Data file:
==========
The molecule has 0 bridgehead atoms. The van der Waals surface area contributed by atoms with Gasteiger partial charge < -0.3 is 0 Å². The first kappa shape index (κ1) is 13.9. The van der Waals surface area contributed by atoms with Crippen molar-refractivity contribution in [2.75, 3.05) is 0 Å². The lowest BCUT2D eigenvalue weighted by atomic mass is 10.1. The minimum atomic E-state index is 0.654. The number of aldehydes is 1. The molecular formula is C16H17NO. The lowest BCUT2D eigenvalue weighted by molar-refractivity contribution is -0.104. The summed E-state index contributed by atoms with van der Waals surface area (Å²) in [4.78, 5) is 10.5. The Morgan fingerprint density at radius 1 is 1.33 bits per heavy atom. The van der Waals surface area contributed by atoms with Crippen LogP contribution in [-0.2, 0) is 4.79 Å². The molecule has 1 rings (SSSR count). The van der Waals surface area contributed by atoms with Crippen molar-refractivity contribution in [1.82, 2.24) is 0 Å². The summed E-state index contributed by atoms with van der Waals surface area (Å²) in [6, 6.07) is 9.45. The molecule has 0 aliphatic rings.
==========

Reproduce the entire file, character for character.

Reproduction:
The molecule has 0 bridgehead atoms. The van der Waals surface area contributed by atoms with Gasteiger partial charge < -0.3 is 0 Å². The first kappa shape index (κ1) is 13.9. The van der Waals surface area contributed by atoms with Crippen molar-refractivity contribution in [2.75, 3.05) is 0 Å². The lowest BCUT2D eigenvalue weighted by atomic mass is 10.1. The minimum atomic E-state index is 0.654. The number of aldehydes is 1. The molecular formula is C16H17NO. The lowest BCUT2D eigenvalue weighted by molar-refractivity contribution is -0.104. The summed E-state index contributed by atoms with van der Waals surface area (Å²) in [4.78, 5) is 10.5. The Morgan fingerprint density at radius 1 is 1.33 bits per heavy atom. The van der Waals surface area contributed by atoms with Crippen LogP contribution in [-0.2, 0) is 4.79 Å². The molecule has 1 rings (SSSR count). The van der Waals surface area contributed by atoms with Crippen molar-refractivity contribution in [1.82, 2.24) is 0 Å². The summed E-state index contributed by atoms with van der Waals surface area (Å²) in [6, 6.07) is 9.45. The molecule has 0 aliphatic rings.